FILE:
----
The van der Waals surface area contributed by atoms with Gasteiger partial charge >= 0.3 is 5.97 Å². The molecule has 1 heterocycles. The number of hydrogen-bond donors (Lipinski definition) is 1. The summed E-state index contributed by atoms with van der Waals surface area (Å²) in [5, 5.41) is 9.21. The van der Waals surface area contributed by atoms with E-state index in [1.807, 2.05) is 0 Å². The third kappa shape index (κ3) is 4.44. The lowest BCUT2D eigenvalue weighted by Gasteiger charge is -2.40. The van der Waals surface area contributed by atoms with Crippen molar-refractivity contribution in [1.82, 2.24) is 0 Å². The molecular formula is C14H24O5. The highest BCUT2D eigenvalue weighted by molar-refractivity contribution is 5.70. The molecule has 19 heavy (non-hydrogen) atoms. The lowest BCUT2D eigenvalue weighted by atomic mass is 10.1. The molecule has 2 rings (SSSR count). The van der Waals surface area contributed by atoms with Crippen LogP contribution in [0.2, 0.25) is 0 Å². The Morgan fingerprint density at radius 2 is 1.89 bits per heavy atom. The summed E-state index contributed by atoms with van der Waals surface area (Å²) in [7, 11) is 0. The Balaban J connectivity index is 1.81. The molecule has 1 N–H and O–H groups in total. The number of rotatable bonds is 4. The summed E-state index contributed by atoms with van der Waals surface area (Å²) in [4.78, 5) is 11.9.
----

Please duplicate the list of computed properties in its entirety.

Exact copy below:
The van der Waals surface area contributed by atoms with Gasteiger partial charge >= 0.3 is 5.97 Å². The molecule has 1 heterocycles. The number of hydrogen-bond donors (Lipinski definition) is 1. The summed E-state index contributed by atoms with van der Waals surface area (Å²) in [5, 5.41) is 9.21. The van der Waals surface area contributed by atoms with E-state index in [1.807, 2.05) is 0 Å². The third kappa shape index (κ3) is 4.44. The lowest BCUT2D eigenvalue weighted by Gasteiger charge is -2.40. The van der Waals surface area contributed by atoms with Crippen molar-refractivity contribution in [1.82, 2.24) is 0 Å². The molecular formula is C14H24O5. The highest BCUT2D eigenvalue weighted by molar-refractivity contribution is 5.70. The molecule has 19 heavy (non-hydrogen) atoms. The lowest BCUT2D eigenvalue weighted by atomic mass is 10.1. The molecule has 2 rings (SSSR count). The van der Waals surface area contributed by atoms with Crippen LogP contribution in [0.2, 0.25) is 0 Å². The Morgan fingerprint density at radius 2 is 1.89 bits per heavy atom. The summed E-state index contributed by atoms with van der Waals surface area (Å²) in [7, 11) is 0. The Balaban J connectivity index is 1.81. The molecule has 1 N–H and O–H groups in total. The number of rotatable bonds is 4. The summed E-state index contributed by atoms with van der Waals surface area (Å²) in [4.78, 5) is 11.9.